It’s long been a complaint of serious martial artists that the film industry presents a distorted view of the arts. By capitalizing on flamboyant aspects and then pushing them to the bizarre, moviemakers give the public little chance to learn what the arts are really about. In most cases, the true purpose of budo is either glossed over or simply absent. A welcome change came in 1984 with the release of The Karate Kid.
Not only was the movie a box-office smash, but it also was a big hit among the proponents of budo. In addition to doing much to educate the public, it was directly responsible for many people signing up for martial arts lessons.
Enter the Karate Kid Sequel
Martial artists were in for another treat in 1986 with the release of The Karate Kid Part II. In some ways, this movie surpassed the first one because sport karate — which the public had long mistaken for real karate — was entirely absent. Full play was given to the traditional values of self-discipline, kindness and understanding. Not only was the second film a financial success, but many instructors also noted another surge in enrollment.
The usefulness of the first two Karate Kid movies goes far beyond what’s been pointed out thus far. Appropriate references to the films during karate class can have a big impact on student attention, learning and even retention. The movies actually contain nothing new to the martial arts, but what they present is in such dynamic form that students can relate to it, and believe it, much more than if an instructor just talks philosophically.
Karate Kid Recap
Let’s begin with a synopsis of the films since there are people who missed one or both of them. In The Karate Kid, we see the trials and tribulations of a high-school boy named Daniel LaRusso (Ralph Macchio) as he moves to a different state and tries to adjust. His major trouble is with Johnny Lawrence (William Zabka), student leader of the Cobra Kai, a group of sport-karate students whose teacher has a win-at-any-cost attitude.
Daniel is befriended by an older master named Miyagi (Pat Morita), who not only trains Daniel in the physical side of karate but also shows him the real purpose of the martial art.
In The Karate Kid Part II, Daniel goes to Okinawa with Miyagi, who returns to his homeland to visit his dying father. After a 40-year absence, Miyagi also must face the consequences of his youthful action of speaking out against marriage by arrangement. He had wanted to marry Yukie, but she had been promised to Sato, his best friend and fellow karate student.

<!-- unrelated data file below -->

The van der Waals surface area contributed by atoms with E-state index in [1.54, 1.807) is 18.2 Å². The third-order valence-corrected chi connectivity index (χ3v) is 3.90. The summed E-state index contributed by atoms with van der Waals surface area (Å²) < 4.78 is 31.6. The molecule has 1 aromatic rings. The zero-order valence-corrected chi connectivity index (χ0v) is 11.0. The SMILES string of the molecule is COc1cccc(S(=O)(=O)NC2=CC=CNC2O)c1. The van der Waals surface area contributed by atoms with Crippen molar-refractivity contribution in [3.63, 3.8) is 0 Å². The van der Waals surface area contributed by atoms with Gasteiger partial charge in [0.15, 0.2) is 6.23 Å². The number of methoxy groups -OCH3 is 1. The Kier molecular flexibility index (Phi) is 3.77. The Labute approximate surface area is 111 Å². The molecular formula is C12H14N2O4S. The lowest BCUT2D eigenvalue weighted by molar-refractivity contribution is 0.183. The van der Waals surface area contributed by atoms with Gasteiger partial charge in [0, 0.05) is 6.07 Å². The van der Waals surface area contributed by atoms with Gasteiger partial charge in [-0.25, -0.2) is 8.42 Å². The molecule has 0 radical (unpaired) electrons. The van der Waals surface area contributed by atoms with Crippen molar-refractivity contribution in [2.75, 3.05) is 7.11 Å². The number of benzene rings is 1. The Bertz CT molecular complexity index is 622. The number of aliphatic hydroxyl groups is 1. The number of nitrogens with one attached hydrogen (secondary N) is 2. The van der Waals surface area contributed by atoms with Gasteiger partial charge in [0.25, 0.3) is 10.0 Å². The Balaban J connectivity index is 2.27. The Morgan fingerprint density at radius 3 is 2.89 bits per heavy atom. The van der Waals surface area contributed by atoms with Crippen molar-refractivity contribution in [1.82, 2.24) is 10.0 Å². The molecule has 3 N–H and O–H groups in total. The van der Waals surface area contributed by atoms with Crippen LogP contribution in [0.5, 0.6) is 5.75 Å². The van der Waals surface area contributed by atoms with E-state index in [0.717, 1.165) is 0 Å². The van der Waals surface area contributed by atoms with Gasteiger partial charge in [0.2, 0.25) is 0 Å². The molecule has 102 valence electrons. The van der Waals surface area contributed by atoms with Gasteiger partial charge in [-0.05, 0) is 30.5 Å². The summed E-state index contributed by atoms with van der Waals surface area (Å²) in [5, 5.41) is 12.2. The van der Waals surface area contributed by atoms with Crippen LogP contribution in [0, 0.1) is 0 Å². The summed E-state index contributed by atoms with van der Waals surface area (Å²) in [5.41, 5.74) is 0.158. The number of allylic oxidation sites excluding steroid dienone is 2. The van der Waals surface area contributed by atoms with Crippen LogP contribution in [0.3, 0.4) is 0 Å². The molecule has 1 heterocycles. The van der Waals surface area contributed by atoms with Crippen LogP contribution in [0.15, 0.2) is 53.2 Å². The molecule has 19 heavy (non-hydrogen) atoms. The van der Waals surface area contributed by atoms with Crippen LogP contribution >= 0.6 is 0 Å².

Because of Miyagi’s public outburst, Sato had felt dishonored. A fight to the death was averted only by Miyagi’s departure for the United States. On his return, Miyagi is challenged by Sato.
A conflict also develops between Daniel and Sato’s best student Chozen. The plot centers on how Miyagi and Daniel deal with these problems as followers of budo philosophy.
Let’s now examine the concepts that give the two movies their lasting significance.
Reasons for Studying Karate
People take up the study of martial arts for self-defense, self-improvement, exercise or any of a hundred reasons, all of which may be positive. But Daniel has a reason that is at least questionable — to get even for the beatings he’s taken from Cobra Kai students. When he asks Miyagi to teach him karate so he can avenge himself, the latter explains that fighting should be used only as a last resort. This confuses Daniel, who believes karate and fighting are one and the same.
When he asks Miyagi why he trains if not to learn how to fight, Miyagi says, “So I won’t have to fight.” A smile comes over the old man’s face as he realizes that Daniel is starting to see what karate is all about.
Importance of Belt Ranks
Beginners in the martial arts often ask about the rank held by their instructor. They tend to be disappointed if he or she is only a first-degree black belt but impressed if the teacher holds a higher rank. Novices seldom realize that there’s no uniformity in ranking from one organization to another. They’re usually confused and sometimes dismayed when told that there are no legal restrictions on ranking and that anyone can declare himself a 10th-degree grandmaster and distribute belts as he chooses.
True to form, Daniel asks Miyagi about his rank. Miyagi explains that karate comes from the head and the heart, not belt rank. Daniel’s understanding is still superficial at this point, but at least he’s …
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